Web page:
It was our last day in Cinque Terre. The rain from the day before had cleared, and it was a lovely day for a nice, long exploration of the two towns left on our list. Most of the trails were still closed from the previous day’s deluge, so we took the train to the farthest town, Monterosso and check it out.
Monterosso is the largest and flattest of the 5 towns, and it’s the most commercial. It’s broken into two sections – the new and old towns. We just explored the old section, since that’s where the few sights it has are. This is the only place with a real beach, which is why there are so many iffy-looking hotels crammed onto a small beachfront. Was I glad we didn’t stay there!
The only really cool things to see in Monterroso were the Church of San Giovanni, which was built in 1307, and the Oratory of the Dead. The second is a rather macabre place, filled with carved skulls and other image of death. It belonged to a group that arranged funerals and took care of the bereaved, according to a sign outside. Both buildings have the black and white striped architecture that’s so popular in Northern Italy, but with stone and tufa, not marble.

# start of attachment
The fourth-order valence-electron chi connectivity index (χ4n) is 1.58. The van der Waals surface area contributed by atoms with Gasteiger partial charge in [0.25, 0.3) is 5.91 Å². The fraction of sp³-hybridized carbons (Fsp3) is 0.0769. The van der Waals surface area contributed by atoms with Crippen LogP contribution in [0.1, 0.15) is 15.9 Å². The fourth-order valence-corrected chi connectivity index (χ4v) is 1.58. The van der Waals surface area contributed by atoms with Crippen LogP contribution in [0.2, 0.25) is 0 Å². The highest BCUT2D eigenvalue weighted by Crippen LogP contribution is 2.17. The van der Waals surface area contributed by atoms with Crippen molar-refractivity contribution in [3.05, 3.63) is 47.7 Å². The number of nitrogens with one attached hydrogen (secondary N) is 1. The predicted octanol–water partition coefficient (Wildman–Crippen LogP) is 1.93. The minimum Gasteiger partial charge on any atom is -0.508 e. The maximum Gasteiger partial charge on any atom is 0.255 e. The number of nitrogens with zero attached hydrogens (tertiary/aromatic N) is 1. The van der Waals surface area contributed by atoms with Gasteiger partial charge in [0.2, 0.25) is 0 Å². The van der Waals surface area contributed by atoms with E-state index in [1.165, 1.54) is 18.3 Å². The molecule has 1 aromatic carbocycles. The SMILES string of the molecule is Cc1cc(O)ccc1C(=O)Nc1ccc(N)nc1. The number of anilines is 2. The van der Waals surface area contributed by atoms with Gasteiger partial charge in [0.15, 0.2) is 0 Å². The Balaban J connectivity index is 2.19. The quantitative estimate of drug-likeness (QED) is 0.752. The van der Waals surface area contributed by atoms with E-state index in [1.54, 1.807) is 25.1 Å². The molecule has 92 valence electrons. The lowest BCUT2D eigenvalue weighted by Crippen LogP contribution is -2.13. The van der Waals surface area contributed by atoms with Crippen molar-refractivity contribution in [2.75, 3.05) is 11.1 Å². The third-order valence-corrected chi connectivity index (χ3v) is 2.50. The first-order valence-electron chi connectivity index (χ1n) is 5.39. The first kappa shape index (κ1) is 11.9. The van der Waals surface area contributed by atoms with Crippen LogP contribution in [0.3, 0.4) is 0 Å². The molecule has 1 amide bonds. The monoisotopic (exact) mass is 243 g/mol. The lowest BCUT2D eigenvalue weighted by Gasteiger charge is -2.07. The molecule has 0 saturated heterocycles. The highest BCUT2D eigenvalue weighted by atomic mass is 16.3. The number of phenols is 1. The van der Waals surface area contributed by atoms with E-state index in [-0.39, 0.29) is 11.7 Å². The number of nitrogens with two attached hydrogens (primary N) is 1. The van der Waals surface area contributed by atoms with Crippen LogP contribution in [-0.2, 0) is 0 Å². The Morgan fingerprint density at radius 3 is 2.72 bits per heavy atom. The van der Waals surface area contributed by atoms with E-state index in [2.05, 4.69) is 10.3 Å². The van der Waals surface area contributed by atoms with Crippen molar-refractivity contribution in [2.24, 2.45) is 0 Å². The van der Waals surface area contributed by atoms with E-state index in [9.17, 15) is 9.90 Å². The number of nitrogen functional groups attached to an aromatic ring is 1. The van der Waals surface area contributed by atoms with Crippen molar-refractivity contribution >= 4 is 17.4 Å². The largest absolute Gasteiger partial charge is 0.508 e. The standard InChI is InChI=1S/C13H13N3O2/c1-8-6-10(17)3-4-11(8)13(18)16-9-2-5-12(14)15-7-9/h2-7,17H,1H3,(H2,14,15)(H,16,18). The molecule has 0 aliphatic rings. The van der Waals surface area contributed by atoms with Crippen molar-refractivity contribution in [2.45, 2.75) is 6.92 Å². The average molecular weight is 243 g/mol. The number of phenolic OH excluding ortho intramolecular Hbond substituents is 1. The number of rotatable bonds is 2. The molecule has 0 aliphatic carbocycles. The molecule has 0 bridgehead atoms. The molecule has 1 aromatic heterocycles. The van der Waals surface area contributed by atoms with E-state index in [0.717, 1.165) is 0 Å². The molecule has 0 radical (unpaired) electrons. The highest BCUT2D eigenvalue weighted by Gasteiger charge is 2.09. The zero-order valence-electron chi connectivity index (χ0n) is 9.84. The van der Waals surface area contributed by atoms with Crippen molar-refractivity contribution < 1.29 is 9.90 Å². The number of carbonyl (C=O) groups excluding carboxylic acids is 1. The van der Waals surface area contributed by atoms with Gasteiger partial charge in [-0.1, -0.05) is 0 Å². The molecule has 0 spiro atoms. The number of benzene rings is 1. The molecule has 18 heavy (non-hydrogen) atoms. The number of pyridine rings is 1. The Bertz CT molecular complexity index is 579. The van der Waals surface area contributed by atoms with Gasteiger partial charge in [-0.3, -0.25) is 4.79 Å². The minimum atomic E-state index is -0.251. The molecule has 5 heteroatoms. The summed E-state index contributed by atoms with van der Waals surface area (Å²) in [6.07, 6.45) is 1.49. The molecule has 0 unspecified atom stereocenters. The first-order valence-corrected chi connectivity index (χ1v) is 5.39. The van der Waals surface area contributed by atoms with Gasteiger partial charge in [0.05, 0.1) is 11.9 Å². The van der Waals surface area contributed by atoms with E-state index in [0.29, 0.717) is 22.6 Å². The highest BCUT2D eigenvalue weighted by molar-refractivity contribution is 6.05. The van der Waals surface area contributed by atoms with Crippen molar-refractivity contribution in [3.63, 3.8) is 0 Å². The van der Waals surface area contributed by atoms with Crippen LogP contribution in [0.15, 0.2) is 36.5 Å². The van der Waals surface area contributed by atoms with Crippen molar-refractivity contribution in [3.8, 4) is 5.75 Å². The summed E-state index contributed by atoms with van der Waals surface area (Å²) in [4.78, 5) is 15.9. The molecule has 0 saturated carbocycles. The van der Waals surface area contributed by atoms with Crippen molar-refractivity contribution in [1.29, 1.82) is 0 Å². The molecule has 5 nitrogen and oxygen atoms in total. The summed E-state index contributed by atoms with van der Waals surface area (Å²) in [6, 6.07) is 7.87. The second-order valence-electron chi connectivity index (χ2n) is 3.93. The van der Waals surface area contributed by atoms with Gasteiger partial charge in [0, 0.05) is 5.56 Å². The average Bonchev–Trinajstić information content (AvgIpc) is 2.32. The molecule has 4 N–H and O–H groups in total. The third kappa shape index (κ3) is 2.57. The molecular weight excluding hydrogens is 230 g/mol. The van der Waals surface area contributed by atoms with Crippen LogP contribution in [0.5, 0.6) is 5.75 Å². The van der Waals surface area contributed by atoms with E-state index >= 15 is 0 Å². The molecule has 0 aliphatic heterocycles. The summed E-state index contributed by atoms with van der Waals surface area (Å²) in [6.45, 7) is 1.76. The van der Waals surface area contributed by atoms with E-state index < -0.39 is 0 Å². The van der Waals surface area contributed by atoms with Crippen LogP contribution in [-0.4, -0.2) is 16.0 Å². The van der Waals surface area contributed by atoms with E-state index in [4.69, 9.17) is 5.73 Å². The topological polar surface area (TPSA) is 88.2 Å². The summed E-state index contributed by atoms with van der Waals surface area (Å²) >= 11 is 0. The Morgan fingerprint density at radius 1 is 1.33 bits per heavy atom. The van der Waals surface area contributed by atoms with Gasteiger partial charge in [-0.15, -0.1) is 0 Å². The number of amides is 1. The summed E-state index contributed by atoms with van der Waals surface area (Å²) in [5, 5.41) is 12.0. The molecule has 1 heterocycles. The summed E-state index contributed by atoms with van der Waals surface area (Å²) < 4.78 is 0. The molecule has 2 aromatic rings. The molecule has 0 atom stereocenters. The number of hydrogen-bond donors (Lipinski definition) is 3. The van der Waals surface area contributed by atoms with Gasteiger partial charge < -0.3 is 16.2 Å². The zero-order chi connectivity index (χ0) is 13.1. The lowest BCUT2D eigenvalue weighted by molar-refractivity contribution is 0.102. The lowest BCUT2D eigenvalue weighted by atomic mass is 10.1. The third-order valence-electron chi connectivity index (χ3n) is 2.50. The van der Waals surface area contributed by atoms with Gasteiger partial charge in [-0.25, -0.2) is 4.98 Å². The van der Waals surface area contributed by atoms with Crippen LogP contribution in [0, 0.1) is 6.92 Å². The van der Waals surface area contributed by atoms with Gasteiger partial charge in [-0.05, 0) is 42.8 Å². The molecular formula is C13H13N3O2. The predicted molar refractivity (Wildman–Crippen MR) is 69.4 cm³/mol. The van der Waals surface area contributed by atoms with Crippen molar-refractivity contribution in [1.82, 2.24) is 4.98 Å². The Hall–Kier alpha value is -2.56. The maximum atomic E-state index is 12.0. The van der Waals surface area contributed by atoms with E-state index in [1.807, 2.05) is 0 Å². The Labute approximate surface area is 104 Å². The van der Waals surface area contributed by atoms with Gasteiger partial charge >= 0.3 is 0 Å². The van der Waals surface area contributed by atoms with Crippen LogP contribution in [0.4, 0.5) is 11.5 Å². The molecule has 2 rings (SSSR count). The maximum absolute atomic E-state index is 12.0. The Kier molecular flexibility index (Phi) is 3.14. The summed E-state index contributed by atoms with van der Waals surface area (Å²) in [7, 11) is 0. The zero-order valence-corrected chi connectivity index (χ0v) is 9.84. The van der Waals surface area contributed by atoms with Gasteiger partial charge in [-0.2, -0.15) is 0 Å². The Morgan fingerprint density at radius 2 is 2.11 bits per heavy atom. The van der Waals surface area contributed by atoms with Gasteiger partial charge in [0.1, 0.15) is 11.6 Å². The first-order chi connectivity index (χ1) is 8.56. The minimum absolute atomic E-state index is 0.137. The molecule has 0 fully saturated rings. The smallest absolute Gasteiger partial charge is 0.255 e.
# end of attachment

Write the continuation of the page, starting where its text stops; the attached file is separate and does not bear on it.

After that, there really wasn’t much to see except a monastery high up on a hill that was a major climb. I wasn’t really feeling up to it, so we gave it a miss. Glad we did – we heard from another tourist later that it was a major disappointment.
Since all there was left to do was wander through the streets looking at the buildings and shops (eek!), we took a very nice stroll, and then headed down to the waterfront. The views of the Med were lovely from the boardwalk. The surf was really churning and unfortunately canceled the boat service between towns. We were a bit bummed about it since that eliminated our offshore picture taking possibilities, but it sure made our onshore pictures more dramatic.
Next we left to join the throngs of people on the train to Vernazza.